When Spawn first came out in Europe I had been convinced by a friend to see if I might enjoy it and become a collector. So I went and bought the first issue of Spawn in German. It was the beginning of a long friendship that was ripped to shreds by all kinds of different factors.
But let me start at the beginning of the series. “Spawn”, to me, had always been a fascinating character. Al Simmons was the kind of man that would do anything for his wife. He was a secret government hitman with military background, before he decided to quit the force. But the military would not let him quit… they killed him during his “last” mission and send him to Hell. And somewhere on the lower planes of Hell, Malebolgia heard him scream his wife’s name and decided to offer him a deal; one of those deals that usually don’t end well. Al Simmons was offered to see his wife again and in return would become the leader of this particular demon’s army against the forces of Heaven during Judgment Day. He accepted, but of course there was a catch. Al Simmons arrived on Earth as “Spawn”, a demonic figure with evil powers, five years after his death. His beloved, Wanda, was already married to Al’s best friend, Terry, and they had a little girl, Cyan. When he realized this, Spawn became a desperate and miserable figure and hid in the shadows of the backstreets of the city. His only friends became the bums and the rats. He tried to avoid everything and everyone around him, but was constantly confronted with evil and pain. He tried to hold on to the last good thing that still breathed somewhere deep inside of him… the memory of his loved ones. However, the forces of evil came after him, as he was supposed to train and evolve his powers, so that he could be a perfect leader to the armies he had signed a contract with his blood for.
Well, so much for a little storyline. Don’t worry, for those that have never read Spawn, this wasn’t really a spoiler, because all of this can be read in the first issue or seen in the movie “Spawn”, one of the first main stream movies about a non-Marvel/DC character, after the Crow and Crying Freeman. Although it never became a big blockbuster, I did enjoy it, especially the hilarious performance by John Leguizamo, playing the Violator.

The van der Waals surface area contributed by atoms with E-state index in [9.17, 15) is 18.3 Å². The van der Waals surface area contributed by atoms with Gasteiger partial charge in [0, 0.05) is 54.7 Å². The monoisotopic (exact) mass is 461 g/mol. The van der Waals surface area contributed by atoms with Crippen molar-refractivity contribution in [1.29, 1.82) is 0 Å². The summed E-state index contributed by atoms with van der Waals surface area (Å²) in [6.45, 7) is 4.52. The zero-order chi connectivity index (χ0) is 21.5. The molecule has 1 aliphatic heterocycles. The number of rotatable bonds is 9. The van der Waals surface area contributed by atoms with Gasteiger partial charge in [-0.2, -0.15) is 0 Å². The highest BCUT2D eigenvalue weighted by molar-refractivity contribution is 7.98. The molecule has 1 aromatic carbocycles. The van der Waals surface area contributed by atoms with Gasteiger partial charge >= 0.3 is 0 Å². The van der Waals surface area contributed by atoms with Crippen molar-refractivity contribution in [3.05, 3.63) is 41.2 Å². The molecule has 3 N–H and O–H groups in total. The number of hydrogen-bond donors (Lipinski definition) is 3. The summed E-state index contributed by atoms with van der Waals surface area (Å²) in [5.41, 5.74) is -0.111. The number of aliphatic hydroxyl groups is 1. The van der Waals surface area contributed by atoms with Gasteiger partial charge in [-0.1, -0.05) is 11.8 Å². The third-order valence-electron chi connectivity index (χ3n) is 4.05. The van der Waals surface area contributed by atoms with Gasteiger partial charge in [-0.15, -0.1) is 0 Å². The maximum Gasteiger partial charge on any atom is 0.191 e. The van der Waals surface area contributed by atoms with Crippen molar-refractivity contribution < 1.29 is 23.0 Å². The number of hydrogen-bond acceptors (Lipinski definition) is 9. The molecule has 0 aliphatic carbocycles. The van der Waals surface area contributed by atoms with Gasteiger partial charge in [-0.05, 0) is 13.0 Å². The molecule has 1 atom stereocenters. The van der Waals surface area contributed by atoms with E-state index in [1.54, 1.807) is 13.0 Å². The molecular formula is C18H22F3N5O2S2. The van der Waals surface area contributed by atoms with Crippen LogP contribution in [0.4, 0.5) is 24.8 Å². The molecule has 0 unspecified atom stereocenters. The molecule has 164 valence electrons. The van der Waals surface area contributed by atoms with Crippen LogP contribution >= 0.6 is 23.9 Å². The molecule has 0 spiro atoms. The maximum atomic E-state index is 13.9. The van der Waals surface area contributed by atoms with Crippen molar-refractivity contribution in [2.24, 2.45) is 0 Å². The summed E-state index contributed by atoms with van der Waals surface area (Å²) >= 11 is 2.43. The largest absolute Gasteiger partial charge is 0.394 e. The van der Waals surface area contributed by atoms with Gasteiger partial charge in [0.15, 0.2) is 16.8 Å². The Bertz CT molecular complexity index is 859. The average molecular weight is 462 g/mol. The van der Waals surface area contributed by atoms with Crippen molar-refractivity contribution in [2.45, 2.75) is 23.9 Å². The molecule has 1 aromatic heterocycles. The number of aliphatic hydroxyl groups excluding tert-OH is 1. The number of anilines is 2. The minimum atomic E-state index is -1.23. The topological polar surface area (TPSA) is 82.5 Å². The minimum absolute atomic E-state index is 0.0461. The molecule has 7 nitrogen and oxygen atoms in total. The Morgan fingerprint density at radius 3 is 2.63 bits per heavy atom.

Spawn has a solid base story, but over the years, it seemed that the writers had a lot of trouble keeping the story interesting. I guess this was mostly due to the fact that the Spawn story can be divided into an introduction (creation of the superhero/villain), a middle part (discovering what he can do, dramatic turn of events) and an end (Judgment Day). But as far as I could read, before they changed the publisher in Germany, they never really got to the end. Instead, they just kept on trying to continue the line of events, even introduce several side stories (Violator, Angela, Curse of Spawn, Spawn – the Dark Ages, Bloodfeud…) or put heaps of merchandise, especially action figurines, on the market to keep people interested. I myself bought a very fine looking Spawn figurine with angel wings (Redemption Spawn). My sources from beyond the grave (Wikipedia) though tell me, that the story did continue by taking epic proportions and culminating in a raging and devastating climax. I will try to acquire those last issues that never made it into the bookstores in Luxembourg and hopefully find a more satisfying ending to Spawn’s story than the one I got.
I think you could compare the success behind the Spawn comics, to the success of the Batman comics. Spawn lives in a city full of misery and pain, the kind that you can mostly find in Film Noir, and he himself is a questionable hero, having been created out of a personal tragedy. He seems to be a good man underneath his demonic appearance, but he is still supposed to be the leader of Hell’s armies, so his destiny is unknown and he is constantly challenged to turn evil. But in that lies the controversy: Does “not being bad” means “being good”? Does the absence of darkness equal the presence of light? Spawn has given up on his life, his destiny, his very existence. He wants to be left alone. It is only out of mere self defense that he fights. So can he really be a superhero? Does he have to be, to be interesting?
I don’t think so. Antiheros are much more interesting nowadays than shiny cape-wearing heroes (although Spawn is wearing a cape, and a pretty long one too). So, if you are the kind of person that likes to see a broken man, trying to mind his own business but always being pushed to his limits and if you like the mysterious and terrible depths of Hell depicted in a great style by the genius of Todd McFarlane and Greg Capullo, go and get Spawn, the first comic I ever collected and one very fascinating bad/good guy.